The blue lake of tears (5)

“Why must I pay for my mother’s warped vision?"


The blue lake of tears (5)
by Azadeh Azad

Part 1 -- Part 2 -- Part 3 -- Part 4 -- Part 5 -- Part 6 -- Part 7

The thrill of having regained her soul did not change the Princess’ determination to break her promise to the ugly frog as she had found his demands abominable. Without showing any gratitude, she ran away from the clearing in such a hurry, tumbling over the forest path several times before reaching the Castle. The more the Princess distanced herself from the jet-black gigantic frog, the more the greedy creature cried his croaks from the top of his lungs.

"Wait for me! You must take me with you. You cannot break your promise, imperfect Princess."

But his cries availed him nothing. The Smoky Frog had no choice but to dive back into the depths of the lake made of his beloved Princess' tears. On the other side of the blade, the character of the frog did not leave Princess Nisha’s mind.

That evening, the Princess lapsed into a nightmare-haunted sleep. Her Shadow-Prince changed into a frog right before her eyes. He then told her about her mother’s spell and her lies on his whereabouts. In her nightmare, the Princess became angry with her mother, stole the Queen’s special dagger and gave it to the Smoky Frog, who then killed the Queen and made himself King. Nisha served him supper in the Castle’s dining quarters, even though plenty of servants stood around. As the new Monarch thanked her for having kissed him into a Prince at the beginning of their ambitious adventure, she saw her mother’s severed head in a dish. She gasped, found herself falling into a dark, bottomless abyss, which threatened to engulf her. The Princess woke in tears, in sweat, screaming, “No, no, no!”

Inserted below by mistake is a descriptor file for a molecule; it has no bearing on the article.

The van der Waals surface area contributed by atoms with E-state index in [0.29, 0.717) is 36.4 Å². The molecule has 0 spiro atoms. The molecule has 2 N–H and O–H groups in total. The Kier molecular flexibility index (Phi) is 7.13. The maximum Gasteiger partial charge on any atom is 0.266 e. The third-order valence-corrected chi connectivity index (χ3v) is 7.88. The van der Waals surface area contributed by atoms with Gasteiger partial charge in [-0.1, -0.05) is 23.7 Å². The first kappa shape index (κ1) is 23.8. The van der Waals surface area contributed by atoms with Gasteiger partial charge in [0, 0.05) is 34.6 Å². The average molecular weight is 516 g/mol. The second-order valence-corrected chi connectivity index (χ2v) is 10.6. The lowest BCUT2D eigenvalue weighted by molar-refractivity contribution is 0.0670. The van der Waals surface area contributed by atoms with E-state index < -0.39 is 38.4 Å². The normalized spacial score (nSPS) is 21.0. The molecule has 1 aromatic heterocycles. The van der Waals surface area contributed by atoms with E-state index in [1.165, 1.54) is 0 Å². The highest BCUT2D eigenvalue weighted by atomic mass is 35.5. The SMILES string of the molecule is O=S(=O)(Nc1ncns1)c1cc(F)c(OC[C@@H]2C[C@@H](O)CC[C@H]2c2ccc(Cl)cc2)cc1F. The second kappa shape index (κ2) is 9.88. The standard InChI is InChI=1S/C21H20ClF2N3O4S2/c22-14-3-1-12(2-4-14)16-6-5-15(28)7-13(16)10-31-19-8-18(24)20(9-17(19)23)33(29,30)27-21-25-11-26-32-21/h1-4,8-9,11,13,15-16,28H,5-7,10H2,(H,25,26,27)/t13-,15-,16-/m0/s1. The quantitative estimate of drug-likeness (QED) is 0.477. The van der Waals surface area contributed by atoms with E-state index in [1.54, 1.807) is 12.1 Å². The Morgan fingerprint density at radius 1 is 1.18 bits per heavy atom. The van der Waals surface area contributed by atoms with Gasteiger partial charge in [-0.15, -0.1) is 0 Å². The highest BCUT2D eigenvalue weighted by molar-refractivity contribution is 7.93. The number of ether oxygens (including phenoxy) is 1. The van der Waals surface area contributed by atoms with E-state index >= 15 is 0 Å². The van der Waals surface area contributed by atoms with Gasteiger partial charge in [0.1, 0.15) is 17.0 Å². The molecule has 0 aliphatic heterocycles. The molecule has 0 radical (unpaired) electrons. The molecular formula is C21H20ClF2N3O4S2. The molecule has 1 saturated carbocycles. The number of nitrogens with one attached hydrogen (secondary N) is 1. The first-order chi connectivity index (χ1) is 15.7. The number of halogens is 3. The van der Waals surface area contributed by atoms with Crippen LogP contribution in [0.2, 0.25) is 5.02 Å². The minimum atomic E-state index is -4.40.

Servants and guards ran to her bedroom doors, knocking on them again and again, calling her name. Mother Simorq appeared at once, pushed everyone aside, and let herself in. She found Nisha in the dim-light of the half-moon, grasping the curtains to frame her face against the too narrow, too olden window of the back wall. They sat together on the edge of the bed, Mother Simorq’s comforting hand placed over the girl’s shoulder. Reaching into the maelstrom of her mind, where dreams break upon memories, the Princess confided in her nanny amidst sobs.

“I … I met my old playmate today, my Shadow-Prince … the boy whom Mother said had left Hyrcania.”

“That boy, yes I remember him. I mean you told me about him when you were, what, seven or eight years-old?”

“Today I met him again after all these years, but I did not recognize him. You know why?” screamed Nisha. “Because Mother had turned him into a frog.“

“Oh, did she? When? How do you know this?” said Mother Simorq.

“He came into my dream, turning it into a nightmare, made me realize the ugly frog I met today was no other being but him. My Shadow-Prince now lives in the forest’s blue lake as a smoky Frog-Prince. He told me the truth about what my mother had done to him, how much he hated her for separating us. I now recall my shadow’s voice talking, although as a frog he has aged, gained plenty of weight. He has turned darker than ever.”

“I did not expect the Queen to do such a thing!” said Mother Simorq under her breath.

“Mother turned my Shadow-Prince into a frog only because she hates shadows. Why doesn’t she know she has a problem?” said the Princess, hitting her thigh hard. “Why must I pay for my mother’s warped vision? She used my absent-mindedness, my laving left my Shadow-Prince in the forest alone by mistake, to act on her hatred. My Shadow Prince did not even look like an ordinary frog. He appeared much darker, bigger than what you …”

“Where is he now?”

“Back to the depth of the blue lake … in the forest clearing,” said Nisha, sobbing again.